When an artist impressed Salman Khan with a stencil graffiti poster of 'Tubelight'
M.A.D. man Harun Roberts has impressed Salman Khan with a stencil graffiti poster of his latest film
These are paper print-outs of sticking, or the decoupage technique, that lends the background more detail
Harun Roberts, aka Rob from POGO channel's show M.A.D. (Music Art Dance), is best known for introducing Indian viewers to the realm of DIY, long before social media and forums like Pinterest came into being. The 35-year-old's latest feat is a 4 ft. by 4 ft. stencil graffiti poster that he has made for the just-released Salman Khan-starrer Tubelight. The superstar, we are told, loved the artwork so much, he took it home.
Hex nuts or paper weights are placed on the paper while painting to prevent the surface from shifting. This is followed by filling in the outline with yellow and blue spray paint. One can only move on to the next layer after the previous layer is completed
While stencil graffiti is a well-known street art technique, made popular by anonymous street artist and global phenomenon, Banksy, India is still new to the skill.
"Stencil graffiti is one of my favourite things to do. With stencils, you can replicate your art easily on any surface. You place the stencils one at a time, spray paint over it, and then remove the stencil. It's a fast process, which is why street artists prefer it, since at most places where graffiti art on walls is not allowed, they need to finish their art work quickly and leave," explains Roberts, who created the poster in a day. He has in the past made a stencil graffiti poster for Suicide Squad and one for the popular Netflix series Narcos, using salt. More recently, a piece of shadow artwork that Roberts made for Shah Rukh Khan on his birthday got him trending on social media.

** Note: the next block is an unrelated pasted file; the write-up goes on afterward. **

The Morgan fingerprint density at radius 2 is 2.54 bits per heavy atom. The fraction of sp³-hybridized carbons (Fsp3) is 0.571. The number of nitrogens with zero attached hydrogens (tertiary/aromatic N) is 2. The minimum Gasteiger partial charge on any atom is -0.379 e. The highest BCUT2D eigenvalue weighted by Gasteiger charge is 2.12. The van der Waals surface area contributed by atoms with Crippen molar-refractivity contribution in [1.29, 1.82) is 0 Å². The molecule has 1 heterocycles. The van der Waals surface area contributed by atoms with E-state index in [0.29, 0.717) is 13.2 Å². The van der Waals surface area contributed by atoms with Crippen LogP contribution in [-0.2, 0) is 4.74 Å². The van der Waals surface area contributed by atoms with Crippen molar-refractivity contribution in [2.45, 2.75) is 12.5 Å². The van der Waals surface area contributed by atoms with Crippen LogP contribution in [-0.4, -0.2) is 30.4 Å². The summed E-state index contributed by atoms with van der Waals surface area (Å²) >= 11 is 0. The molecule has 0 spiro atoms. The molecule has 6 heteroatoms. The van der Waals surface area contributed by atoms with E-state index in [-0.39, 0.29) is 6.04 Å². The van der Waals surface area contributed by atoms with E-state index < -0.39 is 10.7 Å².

"I used old film reels stuck on sticks, made to look like lollipops. I arranged them in such a manner, that when their shadow would fall on the wall, it would form a portrait of SRK. During the release of the recent film on Sachin Tendulkar, I made a portrait of the legend using cricket gear suspended from the ceiling. I like to pick up occasions and work around them," says Roberts, who now runs his own channel on YouTube called Mad Stuff with Rob.
To make it look more realistic, the graffiti is divided into five latyers right from base, colours and contours. Roberts also uses a golden marker for the finishing touches. The poster was made in a day.
For the Tubelight poster, he used six layers of stencils for the base, outlines, contours, colouring and so on. "I stuck them on a sunboard, which is usually used in kiosks. It's easy to manoeuver these. I picked various elements from the film and worked them in. The first look was already out, so I stuck to that. The song Radio from the film had just released, so, I incorporated the radio into one of the layers. When I finally presented the poster to Salman, he liked it. The good thing about him is that being an artist himself, he understands the technicalities. He was quite impressed with the detailing that has gone into the poster," Roberts says, adding, "I wish I could sit down with him and discuss art, but, Salman Khan is a busy man."
The artist admits to not being a big Bollywood buff. "But I do admire the three Khans, mostly because I grew up watching their movies." He does share a past connection with Salman though. "In my college, my friends would commission me to make sketches of Salman which they would in turn present their girlfriends, who were Salman Khan fans.
I've made numerous portraits of him. But this is the first time that a portrait of Salman made by me reached him and not his fan." Roberts says that he did share this anecdote with the actor and they shared a hearty laugh over it.
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